Etymology
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enfranchise (v.)
early 15c., "grant (someone) the status or privilege of citizenship, admit to membership in a town," from Old French enfranchiss-, present participle stem of enfranchir "to set or make free; grant a franchise to;" from en- "make, put in" (see en- (1)) + franc "free" (see franchise (n.)). Generally with reference to voting privileges after c. 1700. Related: Enfranchised; enfranchisement.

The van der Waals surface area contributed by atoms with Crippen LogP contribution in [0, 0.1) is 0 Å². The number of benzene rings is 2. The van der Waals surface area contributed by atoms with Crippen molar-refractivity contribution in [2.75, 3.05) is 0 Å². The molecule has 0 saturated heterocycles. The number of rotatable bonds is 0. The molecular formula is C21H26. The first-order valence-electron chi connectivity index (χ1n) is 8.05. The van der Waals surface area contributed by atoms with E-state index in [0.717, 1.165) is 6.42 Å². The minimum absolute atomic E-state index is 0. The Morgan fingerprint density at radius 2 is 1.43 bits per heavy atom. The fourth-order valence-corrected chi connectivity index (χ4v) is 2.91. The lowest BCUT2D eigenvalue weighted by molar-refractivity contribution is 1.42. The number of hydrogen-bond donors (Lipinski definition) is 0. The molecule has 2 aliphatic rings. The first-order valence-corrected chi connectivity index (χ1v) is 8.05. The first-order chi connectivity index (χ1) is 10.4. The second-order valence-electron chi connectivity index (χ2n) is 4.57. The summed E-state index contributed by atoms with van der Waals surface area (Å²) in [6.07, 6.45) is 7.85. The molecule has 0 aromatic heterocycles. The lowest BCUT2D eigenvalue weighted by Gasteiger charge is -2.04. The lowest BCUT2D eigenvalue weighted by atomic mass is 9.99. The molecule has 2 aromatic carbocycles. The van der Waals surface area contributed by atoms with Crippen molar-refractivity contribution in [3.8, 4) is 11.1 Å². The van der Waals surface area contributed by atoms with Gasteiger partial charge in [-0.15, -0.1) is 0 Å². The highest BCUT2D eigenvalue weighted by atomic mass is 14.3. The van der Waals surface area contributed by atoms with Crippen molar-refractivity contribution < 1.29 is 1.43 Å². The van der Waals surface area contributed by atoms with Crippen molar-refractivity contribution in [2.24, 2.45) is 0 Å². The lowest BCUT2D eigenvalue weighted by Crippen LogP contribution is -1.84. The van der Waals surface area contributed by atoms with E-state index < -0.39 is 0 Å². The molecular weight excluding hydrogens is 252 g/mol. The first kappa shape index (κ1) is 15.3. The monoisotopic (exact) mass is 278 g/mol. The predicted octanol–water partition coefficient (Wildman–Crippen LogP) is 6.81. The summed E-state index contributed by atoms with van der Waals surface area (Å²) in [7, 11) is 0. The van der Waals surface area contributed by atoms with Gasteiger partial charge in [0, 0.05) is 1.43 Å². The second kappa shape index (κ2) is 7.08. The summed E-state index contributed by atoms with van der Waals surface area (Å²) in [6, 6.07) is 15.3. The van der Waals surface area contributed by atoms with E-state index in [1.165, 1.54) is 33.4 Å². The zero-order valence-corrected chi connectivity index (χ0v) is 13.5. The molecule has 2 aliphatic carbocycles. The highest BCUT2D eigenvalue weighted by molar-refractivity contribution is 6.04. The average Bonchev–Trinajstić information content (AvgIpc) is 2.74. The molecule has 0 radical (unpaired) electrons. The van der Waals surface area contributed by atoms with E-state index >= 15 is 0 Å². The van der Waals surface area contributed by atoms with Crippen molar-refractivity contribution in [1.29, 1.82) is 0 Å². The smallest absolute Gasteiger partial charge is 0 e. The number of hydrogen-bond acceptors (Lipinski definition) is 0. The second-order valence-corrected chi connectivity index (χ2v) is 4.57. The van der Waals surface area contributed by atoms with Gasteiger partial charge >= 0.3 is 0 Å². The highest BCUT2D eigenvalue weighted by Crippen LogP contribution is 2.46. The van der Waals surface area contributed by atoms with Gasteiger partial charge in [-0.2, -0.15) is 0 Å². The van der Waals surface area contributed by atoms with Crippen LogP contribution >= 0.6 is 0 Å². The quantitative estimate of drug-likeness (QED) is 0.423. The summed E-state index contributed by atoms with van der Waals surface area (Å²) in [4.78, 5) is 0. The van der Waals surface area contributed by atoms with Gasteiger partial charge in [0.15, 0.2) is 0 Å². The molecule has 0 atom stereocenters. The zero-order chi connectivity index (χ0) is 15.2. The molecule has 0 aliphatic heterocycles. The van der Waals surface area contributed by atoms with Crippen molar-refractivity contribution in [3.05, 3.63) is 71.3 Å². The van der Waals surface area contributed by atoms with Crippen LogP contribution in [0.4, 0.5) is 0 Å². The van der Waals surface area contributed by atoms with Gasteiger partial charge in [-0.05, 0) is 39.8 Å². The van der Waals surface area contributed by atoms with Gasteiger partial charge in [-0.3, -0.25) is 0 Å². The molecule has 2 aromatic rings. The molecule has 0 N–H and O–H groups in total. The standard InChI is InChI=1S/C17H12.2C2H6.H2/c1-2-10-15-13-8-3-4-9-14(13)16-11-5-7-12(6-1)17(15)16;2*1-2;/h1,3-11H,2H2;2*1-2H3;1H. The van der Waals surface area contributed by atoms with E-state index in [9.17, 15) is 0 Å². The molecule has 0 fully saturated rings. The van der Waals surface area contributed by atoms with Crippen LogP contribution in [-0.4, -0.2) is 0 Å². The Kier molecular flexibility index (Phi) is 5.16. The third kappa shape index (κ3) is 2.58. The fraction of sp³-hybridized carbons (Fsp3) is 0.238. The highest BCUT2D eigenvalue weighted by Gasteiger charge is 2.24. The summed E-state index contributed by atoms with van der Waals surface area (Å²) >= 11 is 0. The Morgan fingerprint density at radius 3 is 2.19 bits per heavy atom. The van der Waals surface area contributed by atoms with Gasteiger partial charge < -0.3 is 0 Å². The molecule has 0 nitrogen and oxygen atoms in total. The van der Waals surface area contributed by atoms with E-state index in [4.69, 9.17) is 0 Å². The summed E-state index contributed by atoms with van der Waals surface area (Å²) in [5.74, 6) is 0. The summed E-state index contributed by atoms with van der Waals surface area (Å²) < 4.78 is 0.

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disenfranchise (v.)

"deprive of civil or electoral privileges," 1660s, from dis- + enfranchise. Earlier form was disfranchise (mid-15c.). Related: Disenfranchised; disenfranchisement.

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